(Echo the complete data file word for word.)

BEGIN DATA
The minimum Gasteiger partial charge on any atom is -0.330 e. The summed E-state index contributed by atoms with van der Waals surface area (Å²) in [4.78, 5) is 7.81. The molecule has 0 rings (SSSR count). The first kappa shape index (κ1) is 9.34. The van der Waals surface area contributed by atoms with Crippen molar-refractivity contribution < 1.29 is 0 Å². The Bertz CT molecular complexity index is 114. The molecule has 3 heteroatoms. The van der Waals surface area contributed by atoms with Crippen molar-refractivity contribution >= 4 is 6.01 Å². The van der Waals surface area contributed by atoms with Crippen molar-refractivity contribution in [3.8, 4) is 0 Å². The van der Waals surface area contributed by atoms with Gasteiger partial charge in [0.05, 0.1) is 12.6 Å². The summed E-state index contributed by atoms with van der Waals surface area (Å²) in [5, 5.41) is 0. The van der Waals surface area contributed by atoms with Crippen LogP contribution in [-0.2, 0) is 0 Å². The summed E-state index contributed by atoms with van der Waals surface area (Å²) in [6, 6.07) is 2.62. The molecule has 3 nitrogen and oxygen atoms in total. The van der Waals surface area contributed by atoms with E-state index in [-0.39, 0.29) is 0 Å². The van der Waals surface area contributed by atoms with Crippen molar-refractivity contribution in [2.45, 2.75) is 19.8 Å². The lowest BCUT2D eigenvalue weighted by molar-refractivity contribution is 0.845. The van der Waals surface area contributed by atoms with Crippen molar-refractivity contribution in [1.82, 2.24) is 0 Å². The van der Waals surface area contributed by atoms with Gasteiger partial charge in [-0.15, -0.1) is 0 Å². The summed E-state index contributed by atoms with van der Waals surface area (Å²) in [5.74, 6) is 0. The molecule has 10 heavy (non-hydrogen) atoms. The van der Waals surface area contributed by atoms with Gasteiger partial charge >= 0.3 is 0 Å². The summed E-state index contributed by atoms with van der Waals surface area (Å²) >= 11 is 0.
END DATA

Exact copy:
The minimum Gasteiger partial charge on any atom is -0.330 e. The summed E-state index contributed by atoms with van der Waals surface area (Å²) in [4.78, 5) is 7.81. The molecule has 0 rings (SSSR count). The first kappa shape index (κ1) is 9.34. The van der Waals surface area contributed by atoms with Crippen molar-refractivity contribution < 1.29 is 0 Å². The Bertz CT molecular complexity index is 114. The molecule has 3 heteroatoms. The van der Waals surface area contributed by atoms with Crippen molar-refractivity contribution >= 4 is 6.01 Å². The van der Waals surface area contributed by atoms with Crippen molar-refractivity contribution in [3.8, 4) is 0 Å². The van der Waals surface area contributed by atoms with Gasteiger partial charge in [0.05, 0.1) is 12.6 Å². The summed E-state index contributed by atoms with van der Waals surface area (Å²) in [5, 5.41) is 0. The van der Waals surface area contributed by atoms with Crippen LogP contribution in [-0.2, 0) is 0 Å². The summed E-state index contributed by atoms with van der Waals surface area (Å²) in [6, 6.07) is 2.62. The molecule has 3 nitrogen and oxygen atoms in total. The van der Waals surface area contributed by atoms with E-state index in [-0.39, 0.29) is 0 Å². The van der Waals surface area contributed by atoms with Crippen molar-refractivity contribution in [2.45, 2.75) is 19.8 Å². The lowest BCUT2D eigenvalue weighted by molar-refractivity contribution is 0.845. The van der Waals surface area contributed by atoms with Crippen molar-refractivity contribution in [1.82, 2.24) is 0 Å². The van der Waals surface area contributed by atoms with Gasteiger partial charge in [-0.15, -0.1) is 0 Å². The summed E-state index contributed by atoms with van der Waals surface area (Å²) in [5.74, 6) is 0. The molecule has 10 heavy (non-hydrogen) atoms. The van der Waals surface area contributed by atoms with Gasteiger partial charge >= 0.3 is 0 Å². The summed E-state index contributed by atoms with van der Waals surface area (Å²) >= 11 is 0.